The poetry of William Blake has been a particularly fertile source of inspiration for generations of composers and songwriters in the twentieth century, unsurprisingly in Britain but also, in the past sixty years or so, elsewhere across Europe, as will be seen in this chapter. Settings of Blake to music followed fairly quickly after his poetry was popularized by Alexander Gilchrist’s Life of Blake in 1863, with ten compositions in the 1870s, mostly hymnal settings such as the rendition of ‘Can I See Another’s Woe’ in James Martineau’s Hymns of Praise and Prayer (1874). That Blake’s lyrics began to capture the public’s musical imagination in the nineteenth century should come as no surprise, as the Blake celebrated by his early advocates such as the Rossetti brothers was primarily the lyrical poet rather than the engraver of obscure and difficult illuminated prophecies.

The musicality of Blake’s work, most notably his very earliest compositions collected as Poetical Sketches and Songs of Innocence and of Experience, was frequently remarked by some of his earliest commentators, if less so by later critics. He was known to sing some of his poems at the salons organized by his earliest literary patrons, the Mathews, and the biographer J. T. Smith wrote that much of Blake’s verse was literally written by him to be accompanied by music.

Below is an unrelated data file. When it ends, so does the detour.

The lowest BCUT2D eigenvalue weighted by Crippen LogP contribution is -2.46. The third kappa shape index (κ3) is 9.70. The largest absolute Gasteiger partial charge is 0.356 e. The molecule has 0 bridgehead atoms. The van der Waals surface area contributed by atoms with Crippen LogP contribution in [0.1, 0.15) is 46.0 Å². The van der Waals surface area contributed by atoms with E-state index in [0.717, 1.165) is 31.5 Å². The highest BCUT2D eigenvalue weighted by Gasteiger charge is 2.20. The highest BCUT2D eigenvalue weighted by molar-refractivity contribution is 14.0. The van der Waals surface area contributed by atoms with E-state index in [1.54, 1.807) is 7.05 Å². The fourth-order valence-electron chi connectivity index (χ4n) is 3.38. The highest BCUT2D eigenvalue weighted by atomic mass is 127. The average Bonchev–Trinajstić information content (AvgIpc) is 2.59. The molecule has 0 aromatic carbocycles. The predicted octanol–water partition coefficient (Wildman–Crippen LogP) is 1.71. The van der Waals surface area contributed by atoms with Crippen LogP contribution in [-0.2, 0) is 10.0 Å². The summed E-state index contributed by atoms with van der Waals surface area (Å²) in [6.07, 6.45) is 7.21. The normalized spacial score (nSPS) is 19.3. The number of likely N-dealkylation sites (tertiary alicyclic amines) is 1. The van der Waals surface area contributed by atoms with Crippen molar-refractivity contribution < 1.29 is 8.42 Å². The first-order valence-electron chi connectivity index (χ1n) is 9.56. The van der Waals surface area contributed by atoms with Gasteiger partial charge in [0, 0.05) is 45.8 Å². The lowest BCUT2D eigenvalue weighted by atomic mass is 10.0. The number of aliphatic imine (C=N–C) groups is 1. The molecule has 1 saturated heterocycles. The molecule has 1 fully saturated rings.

As the nineteenth century progressed, this mental music began increasingly to take corporeal form as more and more compositions appeared, but it was in the twentieth century that Blakean music saw a spectacular flourish, inspired in part by the renaissance of his poetry and art in the decade leading up to World War I. Hubert Parry’s ‘Jerusalem’ (1916) is only the most famous of the many pieces that appeared in the first decades of the twentieth century. From the 1960s on, Blake's words were taken up by pop and rock musicians, often as the patron saint of a new counter-cultural spirit, as with The Doors and Bob Dylan, or as a way to reflect on an increasingly materialist world.

Blake & Music is a new project as part of the Global Blake Network. Its aim is to bring together academics, artists and performers together to explore the ways in which Blake has been set to music in the past, and how he continues to be a vital source of inspiration to musicians around the world today.